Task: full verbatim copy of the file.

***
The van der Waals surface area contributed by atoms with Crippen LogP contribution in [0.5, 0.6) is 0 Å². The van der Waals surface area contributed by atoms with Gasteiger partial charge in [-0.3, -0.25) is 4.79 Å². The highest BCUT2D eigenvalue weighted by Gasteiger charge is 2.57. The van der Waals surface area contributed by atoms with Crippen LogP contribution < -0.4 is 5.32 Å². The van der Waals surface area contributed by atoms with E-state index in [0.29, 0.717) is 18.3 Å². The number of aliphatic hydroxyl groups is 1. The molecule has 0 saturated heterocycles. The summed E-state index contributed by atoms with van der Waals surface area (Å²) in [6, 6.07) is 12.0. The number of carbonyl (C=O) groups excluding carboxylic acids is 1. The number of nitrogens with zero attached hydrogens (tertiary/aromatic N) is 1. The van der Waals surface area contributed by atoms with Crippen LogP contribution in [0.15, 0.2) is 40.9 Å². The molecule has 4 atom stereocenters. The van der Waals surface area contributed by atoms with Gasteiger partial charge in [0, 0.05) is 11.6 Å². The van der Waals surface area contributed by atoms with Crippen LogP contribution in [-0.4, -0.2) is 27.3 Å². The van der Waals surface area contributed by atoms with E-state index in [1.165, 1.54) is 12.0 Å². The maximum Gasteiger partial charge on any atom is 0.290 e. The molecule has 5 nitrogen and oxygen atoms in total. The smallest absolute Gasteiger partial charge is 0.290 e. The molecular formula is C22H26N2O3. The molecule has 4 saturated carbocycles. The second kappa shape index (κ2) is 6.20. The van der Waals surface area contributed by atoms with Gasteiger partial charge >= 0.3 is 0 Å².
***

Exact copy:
The van der Waals surface area contributed by atoms with Crippen LogP contribution in [0.5, 0.6) is 0 Å². The van der Waals surface area contributed by atoms with Gasteiger partial charge in [-0.3, -0.25) is 4.79 Å². The highest BCUT2D eigenvalue weighted by Gasteiger charge is 2.57. The van der Waals surface area contributed by atoms with Crippen LogP contribution < -0.4 is 5.32 Å². The van der Waals surface area contributed by atoms with E-state index in [0.29, 0.717) is 18.3 Å². The number of aliphatic hydroxyl groups is 1. The molecule has 0 saturated heterocycles. The summed E-state index contributed by atoms with van der Waals surface area (Å²) in [6, 6.07) is 12.0. The number of carbonyl (C=O) groups excluding carboxylic acids is 1. The number of nitrogens with zero attached hydrogens (tertiary/aromatic N) is 1. The van der Waals surface area contributed by atoms with Crippen LogP contribution in [0.15, 0.2) is 40.9 Å². The molecule has 4 atom stereocenters. The van der Waals surface area contributed by atoms with Gasteiger partial charge in [0, 0.05) is 11.6 Å². The van der Waals surface area contributed by atoms with Crippen LogP contribution in [-0.4, -0.2) is 27.3 Å². The van der Waals surface area contributed by atoms with E-state index in [1.165, 1.54) is 12.0 Å². The maximum Gasteiger partial charge on any atom is 0.290 e. The molecule has 5 nitrogen and oxygen atoms in total. The smallest absolute Gasteiger partial charge is 0.290 e. The molecular formula is C22H26N2O3. The molecule has 4 saturated carbocycles. The second kappa shape index (κ2) is 6.20. The van der Waals surface area contributed by atoms with Gasteiger partial charge >= 0.3 is 0 Å².